McKenna, B., Mikkelsen, D., Wehr, J., Gidley, M., and Menzies, N. (2009). Mechanical and structural properties of native and alkali-treated bacterial cellulose produced by Gluconacetobacter xylinus strain ATCC 53524. Cellulose 16, 1047–1055. doi: 10.1007/s10570-009-9340-y
Meftahi, A., Khajavi, R., Rashidi, A., Sattari, M., Yazdanshenas, M., and Torabi, M. (2010). The effects of cotton gauze coating with microbial cellulose. Cellulose 17, 199–204. doi: 10.1007/s10570-009-9377-y
Nakayama, A., Kakugo, A., Gong, J. P., Osada, Y., Takai, M., Erata, T., et al. (2004). High mechanical strength double-network hydrogel with bacterial cellulose. Adv. Funct.Mater. 14, 1124–1128. doi: 10.1002/adfm.200305197
Petersen, N., and Gatenholm, P. (2011). Bacterial cellulose-based materials and medical devices: current state and perspectives. App. Microbiol. Biotechnol. 91, 1277–1286. doi: 10.1007/s00253-011-3432-y
Pommet, M., Juntaro, J., Heng, J. Y. Y., Mantalaris, A., Lee, A. F., Wilson, K., et al. (2008). Surface modification of natural fibers using bacteria: depositing bacterial cellulose onto natural fibers to create hierarchical fiber reinforced nanocomposites. Biomacromolecules 9, 1643–1651. doi: 10.1021/bm800169g
Quero, F., Nogi, M., Lee, K. Y., Poel, G. V., Bismarck, A., Mantalaris, A., et al. (2011). Cross-linked bacterial cellulose networks using glyoxalization. ACS Appl. Mater. Interfaces 3, 490–499. doi: 10.1021/am101065p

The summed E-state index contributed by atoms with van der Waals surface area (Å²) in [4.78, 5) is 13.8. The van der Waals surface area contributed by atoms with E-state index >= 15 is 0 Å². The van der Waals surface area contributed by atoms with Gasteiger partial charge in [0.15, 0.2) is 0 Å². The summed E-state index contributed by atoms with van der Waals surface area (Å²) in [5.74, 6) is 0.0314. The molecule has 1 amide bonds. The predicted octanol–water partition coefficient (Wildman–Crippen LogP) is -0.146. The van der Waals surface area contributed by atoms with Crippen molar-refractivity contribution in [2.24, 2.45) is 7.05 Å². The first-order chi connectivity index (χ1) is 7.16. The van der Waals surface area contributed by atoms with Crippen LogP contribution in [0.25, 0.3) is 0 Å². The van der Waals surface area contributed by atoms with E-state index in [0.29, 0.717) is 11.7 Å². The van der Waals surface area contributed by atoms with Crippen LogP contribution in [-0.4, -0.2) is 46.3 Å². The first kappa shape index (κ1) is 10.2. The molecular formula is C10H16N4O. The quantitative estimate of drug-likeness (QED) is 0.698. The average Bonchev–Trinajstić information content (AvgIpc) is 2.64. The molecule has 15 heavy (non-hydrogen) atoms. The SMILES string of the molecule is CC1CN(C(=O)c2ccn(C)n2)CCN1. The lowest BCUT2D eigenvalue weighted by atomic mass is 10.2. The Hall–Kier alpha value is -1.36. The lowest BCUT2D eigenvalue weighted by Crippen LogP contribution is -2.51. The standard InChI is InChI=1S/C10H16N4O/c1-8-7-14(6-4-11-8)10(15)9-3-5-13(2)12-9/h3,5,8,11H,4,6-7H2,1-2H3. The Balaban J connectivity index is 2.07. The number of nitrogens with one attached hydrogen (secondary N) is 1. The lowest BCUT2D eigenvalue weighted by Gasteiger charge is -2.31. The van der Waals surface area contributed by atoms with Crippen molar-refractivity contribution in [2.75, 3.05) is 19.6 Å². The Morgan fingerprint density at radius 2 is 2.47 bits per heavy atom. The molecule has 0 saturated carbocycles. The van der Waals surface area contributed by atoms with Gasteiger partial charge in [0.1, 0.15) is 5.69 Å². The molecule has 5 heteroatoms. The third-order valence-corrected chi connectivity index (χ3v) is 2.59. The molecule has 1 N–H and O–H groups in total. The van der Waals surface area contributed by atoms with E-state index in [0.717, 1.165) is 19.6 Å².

Retegi, A., Gabilondo, N., Pena, C., Zuluaga, R., Castro, C., Ganan, P., et al. (2010). Bacterial cellulose films with controlled microstructure-mechanical property relationships. Cellulose 17, 661–669. doi: 10.1007/s10570-009-9389-7
Serafica, G., Mormino, R., Oster, G. A., Lentz, K. E., and Koehler, K. (2010). Microbial Cellulose Wound Dressing for Treating Chronic Wounds. US Patent, US 7390499. Washington, DC: U.S. Patent and Trademark Office.
Singh, G., Joyce, E. M., Beddow, J., and Mason, T. J. (2012). Evaluation of antibacterial activity of ZnO nanoparticles coated sonochemically onto textile fabrics. J. Microbiol. Biotechnol. Food Sci. 2, 106–120. Available online at: http://www.jmbfs.org/issue/august-september-2012-vol-2-no-1/jmbfs-0117-singh/?issue_id=1307&article_id=6
Tang, J., Bao, L., Li, X., Chen, L., and Hong, F. F. (2015). Potential of PVA-doped bacterial nano-cellulose tubular composites for artificial blood vessels. J. Mater. Chem. B 3, 8537–8547. doi: 10.1039/c5tb01144b